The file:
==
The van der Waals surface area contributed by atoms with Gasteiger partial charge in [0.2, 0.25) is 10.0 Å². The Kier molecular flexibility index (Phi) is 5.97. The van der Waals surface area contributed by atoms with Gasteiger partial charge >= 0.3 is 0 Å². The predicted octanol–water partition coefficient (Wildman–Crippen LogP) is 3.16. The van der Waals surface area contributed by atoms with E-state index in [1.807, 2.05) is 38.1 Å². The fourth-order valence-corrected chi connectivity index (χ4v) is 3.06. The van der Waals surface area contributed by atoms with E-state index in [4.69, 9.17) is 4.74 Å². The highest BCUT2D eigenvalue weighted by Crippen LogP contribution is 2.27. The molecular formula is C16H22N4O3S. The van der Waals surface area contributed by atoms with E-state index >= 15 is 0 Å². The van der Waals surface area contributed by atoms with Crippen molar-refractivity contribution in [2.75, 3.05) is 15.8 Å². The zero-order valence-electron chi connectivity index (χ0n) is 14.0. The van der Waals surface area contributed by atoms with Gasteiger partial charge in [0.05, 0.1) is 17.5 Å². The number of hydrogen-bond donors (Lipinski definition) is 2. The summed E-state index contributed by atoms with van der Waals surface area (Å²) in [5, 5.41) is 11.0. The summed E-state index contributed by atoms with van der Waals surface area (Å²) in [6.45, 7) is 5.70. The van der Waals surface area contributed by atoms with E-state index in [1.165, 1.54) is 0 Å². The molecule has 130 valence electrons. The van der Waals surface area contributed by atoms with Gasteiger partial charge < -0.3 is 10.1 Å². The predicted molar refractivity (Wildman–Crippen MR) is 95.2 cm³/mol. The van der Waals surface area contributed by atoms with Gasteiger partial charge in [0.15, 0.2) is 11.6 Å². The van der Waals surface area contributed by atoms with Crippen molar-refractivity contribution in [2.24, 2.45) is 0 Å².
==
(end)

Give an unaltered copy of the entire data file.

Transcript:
The van der Waals surface area contributed by atoms with Gasteiger partial charge in [0.2, 0.25) is 10.0 Å². The Kier molecular flexibility index (Phi) is 5.97. The van der Waals surface area contributed by atoms with Gasteiger partial charge >= 0.3 is 0 Å². The predicted octanol–water partition coefficient (Wildman–Crippen LogP) is 3.16. The van der Waals surface area contributed by atoms with E-state index in [1.807, 2.05) is 38.1 Å². The fourth-order valence-corrected chi connectivity index (χ4v) is 3.06. The van der Waals surface area contributed by atoms with E-state index in [4.69, 9.17) is 4.74 Å². The highest BCUT2D eigenvalue weighted by Crippen LogP contribution is 2.27. The molecular formula is C16H22N4O3S. The van der Waals surface area contributed by atoms with E-state index >= 15 is 0 Å². The van der Waals surface area contributed by atoms with Crippen molar-refractivity contribution in [2.75, 3.05) is 15.8 Å². The zero-order valence-electron chi connectivity index (χ0n) is 14.0. The van der Waals surface area contributed by atoms with Gasteiger partial charge in [0.05, 0.1) is 17.5 Å². The number of hydrogen-bond donors (Lipinski definition) is 2. The summed E-state index contributed by atoms with van der Waals surface area (Å²) in [5, 5.41) is 11.0. The summed E-state index contributed by atoms with van der Waals surface area (Å²) in [6.45, 7) is 5.70. The van der Waals surface area contributed by atoms with E-state index in [1.165, 1.54) is 0 Å². The molecule has 130 valence electrons. The van der Waals surface area contributed by atoms with Gasteiger partial charge < -0.3 is 10.1 Å². The predicted molar refractivity (Wildman–Crippen MR) is 95.2 cm³/mol. The van der Waals surface area contributed by atoms with Gasteiger partial charge in [0.15, 0.2) is 11.6 Å². The van der Waals surface area contributed by atoms with Crippen molar-refractivity contribution in [2.24, 2.45) is 0 Å².